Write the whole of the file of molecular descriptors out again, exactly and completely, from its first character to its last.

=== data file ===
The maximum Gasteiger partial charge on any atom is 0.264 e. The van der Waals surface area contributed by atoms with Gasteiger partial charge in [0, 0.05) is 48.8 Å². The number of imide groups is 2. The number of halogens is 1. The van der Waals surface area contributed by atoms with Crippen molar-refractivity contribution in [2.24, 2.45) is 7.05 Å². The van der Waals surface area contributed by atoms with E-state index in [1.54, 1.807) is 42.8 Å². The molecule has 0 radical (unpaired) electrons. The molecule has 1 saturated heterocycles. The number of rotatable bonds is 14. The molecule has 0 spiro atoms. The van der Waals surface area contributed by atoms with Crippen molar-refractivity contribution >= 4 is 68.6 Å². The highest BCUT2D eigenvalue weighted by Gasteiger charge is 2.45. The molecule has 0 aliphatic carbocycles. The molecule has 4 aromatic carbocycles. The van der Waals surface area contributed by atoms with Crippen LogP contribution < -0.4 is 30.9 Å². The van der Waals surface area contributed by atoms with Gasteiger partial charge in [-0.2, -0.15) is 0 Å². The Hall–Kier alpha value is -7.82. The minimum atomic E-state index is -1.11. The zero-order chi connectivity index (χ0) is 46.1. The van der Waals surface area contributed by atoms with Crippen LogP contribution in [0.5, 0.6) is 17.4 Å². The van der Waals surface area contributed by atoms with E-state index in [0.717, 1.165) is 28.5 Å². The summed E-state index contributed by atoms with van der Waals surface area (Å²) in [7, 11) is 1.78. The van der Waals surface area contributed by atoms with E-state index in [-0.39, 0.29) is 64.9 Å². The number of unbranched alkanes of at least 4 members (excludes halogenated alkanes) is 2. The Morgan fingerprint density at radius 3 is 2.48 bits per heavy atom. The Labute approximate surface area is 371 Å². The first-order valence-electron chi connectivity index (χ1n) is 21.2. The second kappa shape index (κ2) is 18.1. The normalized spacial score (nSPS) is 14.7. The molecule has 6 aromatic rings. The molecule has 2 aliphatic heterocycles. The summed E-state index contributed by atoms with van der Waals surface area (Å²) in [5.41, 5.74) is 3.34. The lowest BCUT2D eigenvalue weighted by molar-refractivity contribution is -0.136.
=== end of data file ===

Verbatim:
The maximum Gasteiger partial charge on any atom is 0.264 e. The van der Waals surface area contributed by atoms with Gasteiger partial charge in [0, 0.05) is 48.8 Å². The number of imide groups is 2. The number of halogens is 1. The van der Waals surface area contributed by atoms with Crippen molar-refractivity contribution in [2.24, 2.45) is 7.05 Å². The van der Waals surface area contributed by atoms with E-state index in [1.54, 1.807) is 42.8 Å². The molecule has 0 radical (unpaired) electrons. The molecule has 1 saturated heterocycles. The number of rotatable bonds is 14. The molecule has 0 spiro atoms. The van der Waals surface area contributed by atoms with Crippen molar-refractivity contribution >= 4 is 68.6 Å². The highest BCUT2D eigenvalue weighted by Gasteiger charge is 2.45. The molecule has 0 aliphatic carbocycles. The molecule has 4 aromatic carbocycles. The van der Waals surface area contributed by atoms with Crippen LogP contribution < -0.4 is 30.9 Å². The van der Waals surface area contributed by atoms with Gasteiger partial charge in [-0.2, -0.15) is 0 Å². The Hall–Kier alpha value is -7.82. The minimum atomic E-state index is -1.11. The zero-order chi connectivity index (χ0) is 46.1. The van der Waals surface area contributed by atoms with Crippen LogP contribution in [0.5, 0.6) is 17.4 Å². The van der Waals surface area contributed by atoms with E-state index in [0.717, 1.165) is 28.5 Å². The summed E-state index contributed by atoms with van der Waals surface area (Å²) in [7, 11) is 1.78. The van der Waals surface area contributed by atoms with E-state index in [-0.39, 0.29) is 64.9 Å². The number of unbranched alkanes of at least 4 members (excludes halogenated alkanes) is 2. The Morgan fingerprint density at radius 3 is 2.48 bits per heavy atom. The Labute approximate surface area is 371 Å². The first-order valence-electron chi connectivity index (χ1n) is 21.2. The second kappa shape index (κ2) is 18.1. The normalized spacial score (nSPS) is 14.7. The molecule has 6 aromatic rings. The molecule has 2 aliphatic heterocycles. The summed E-state index contributed by atoms with van der Waals surface area (Å²) in [5.41, 5.74) is 3.34. The lowest BCUT2D eigenvalue weighted by molar-refractivity contribution is -0.136.